Her reply was simple. “I am the rainbow sheep of my family,” she told her grandmother and aunt.
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“When you come from a conservative family, and especially when you are a woman, they want you to get married,” she recollects, “you need to have that man in your life to depend on.” But Choden – being the independent person that she is – was clear that she did not want to rely on anyone.
“I can work for myself; I can feed myself,” she said.
When she came out to her family, they had a “strong reaction to it”, Choden says. As a result, she decided it was for the best to give them the time required to process that their child was queer. Eventually, both her grandmother and aunt turned around.
“Now they’re very accepting of me and the relationships that I’m having,” she told LGBTQ Nation.
“A path to walk towards a goal”
Shugart believes that Miss Universe as an international platform would be crucial to amplifying Choden’s voice. Further, she added, the platform has been at the forefront of LGBTQ rights. For instance, Shugart talks about a 2012 rule change that allowed transgender women to participate in the pageant.
Media reports mention that the rule change might have been a result of the outrage against the disqualification of Jenna Talackova, a Canadian model and television personality who also identifies as a transgender woman. Talackova was disqualified from the pageant in 2012 for being transgender. While Talackova was prepared to wage a legal battle, the organization lifted its ban on transgender contestants before the case reached court.
The 2012 rule change, according to Shugart, is a reflection of how the Miss Universe Organization adapts to its time. As a result of this rule change, Ángela Ponce, a Spanish model who also identifies as a transgender woman, could compete in the pageant. She was crowned Miss Spain 2018 but did not win the finals.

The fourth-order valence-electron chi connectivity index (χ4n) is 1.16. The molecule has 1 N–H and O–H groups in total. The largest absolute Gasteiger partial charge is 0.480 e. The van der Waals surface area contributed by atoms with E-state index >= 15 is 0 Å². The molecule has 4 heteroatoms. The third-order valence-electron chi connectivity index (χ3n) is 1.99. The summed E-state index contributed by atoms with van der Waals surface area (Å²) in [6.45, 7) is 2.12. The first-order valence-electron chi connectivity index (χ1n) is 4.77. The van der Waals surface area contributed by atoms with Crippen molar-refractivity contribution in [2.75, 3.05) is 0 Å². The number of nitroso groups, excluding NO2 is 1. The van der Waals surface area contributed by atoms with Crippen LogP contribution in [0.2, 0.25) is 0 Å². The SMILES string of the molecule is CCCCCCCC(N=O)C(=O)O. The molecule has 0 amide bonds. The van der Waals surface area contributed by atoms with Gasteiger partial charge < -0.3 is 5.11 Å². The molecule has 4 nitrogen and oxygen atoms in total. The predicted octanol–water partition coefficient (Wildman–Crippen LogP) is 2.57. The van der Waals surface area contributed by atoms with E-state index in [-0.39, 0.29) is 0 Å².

Having won the Miss Bhutan 2022 crown, and all set to shine on an international stage, Choden is excited to use this opportunity to make a difference for women and LGBTQ people in Bhutan.
“We have a very wrong conception that women need motivation,” she says, “What they need is a path to walk towards a goal. A platform to voice our principles.”
According to Choden, when she first started modeling, she was the only queer model who was “very vocal about [her] sexual orientation.” Although she wasn’t a part of any queer organization, she extended support to any organization that needed help.
“Whenever there is an LGBTQ-related event, I go there and make it a point to say what I believe in, what my principles are and what my morals are,” she told LGBTQ Nation.
She wants to bring what she has learned from being queer in Bhutan to the Miss Universe stage, and bring back what she learns from Miss Universe to the LGBTQ persons in Bhutan.
“There’s a beauty in learning, and sharing what you know,” she says.
Editor’s Note: A reference to Harnaaz Sandhu’s profession was incorrect and has been removed.